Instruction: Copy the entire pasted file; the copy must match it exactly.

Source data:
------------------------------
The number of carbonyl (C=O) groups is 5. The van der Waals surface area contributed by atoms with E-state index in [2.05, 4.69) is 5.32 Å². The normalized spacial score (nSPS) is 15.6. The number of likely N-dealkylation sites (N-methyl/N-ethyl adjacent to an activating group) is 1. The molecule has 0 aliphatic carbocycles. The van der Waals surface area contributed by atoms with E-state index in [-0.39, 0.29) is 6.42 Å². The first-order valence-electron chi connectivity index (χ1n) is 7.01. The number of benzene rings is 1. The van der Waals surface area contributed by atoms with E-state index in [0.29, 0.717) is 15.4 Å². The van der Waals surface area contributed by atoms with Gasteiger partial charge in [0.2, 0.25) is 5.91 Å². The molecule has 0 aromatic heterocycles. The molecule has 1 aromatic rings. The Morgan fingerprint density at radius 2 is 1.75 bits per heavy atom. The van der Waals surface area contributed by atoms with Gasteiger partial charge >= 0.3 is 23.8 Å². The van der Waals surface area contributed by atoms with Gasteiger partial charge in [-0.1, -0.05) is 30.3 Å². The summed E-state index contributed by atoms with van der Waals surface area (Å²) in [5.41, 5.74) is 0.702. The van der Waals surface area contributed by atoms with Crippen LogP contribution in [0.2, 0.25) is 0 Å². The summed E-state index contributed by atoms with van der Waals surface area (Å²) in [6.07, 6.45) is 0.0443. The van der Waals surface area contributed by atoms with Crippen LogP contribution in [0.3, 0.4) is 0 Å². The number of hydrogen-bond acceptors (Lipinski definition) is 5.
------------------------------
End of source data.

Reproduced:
The number of carbonyl (C=O) groups is 5. The van der Waals surface area contributed by atoms with E-state index in [2.05, 4.69) is 5.32 Å². The normalized spacial score (nSPS) is 15.6. The number of likely N-dealkylation sites (N-methyl/N-ethyl adjacent to an activating group) is 1. The molecule has 0 aliphatic carbocycles. The van der Waals surface area contributed by atoms with E-state index in [-0.39, 0.29) is 6.42 Å². The first-order valence-electron chi connectivity index (χ1n) is 7.01. The number of benzene rings is 1. The van der Waals surface area contributed by atoms with E-state index in [0.29, 0.717) is 15.4 Å². The van der Waals surface area contributed by atoms with Gasteiger partial charge in [0.2, 0.25) is 5.91 Å². The molecule has 0 aromatic heterocycles. The molecule has 1 aromatic rings. The Morgan fingerprint density at radius 2 is 1.75 bits per heavy atom. The van der Waals surface area contributed by atoms with Gasteiger partial charge >= 0.3 is 23.8 Å². The van der Waals surface area contributed by atoms with Gasteiger partial charge in [-0.1, -0.05) is 30.3 Å². The summed E-state index contributed by atoms with van der Waals surface area (Å²) in [5.41, 5.74) is 0.702. The van der Waals surface area contributed by atoms with Crippen LogP contribution in [0.2, 0.25) is 0 Å². The summed E-state index contributed by atoms with van der Waals surface area (Å²) in [6.07, 6.45) is 0.0443. The van der Waals surface area contributed by atoms with Crippen LogP contribution in [0.3, 0.4) is 0 Å². The number of hydrogen-bond acceptors (Lipinski definition) is 5.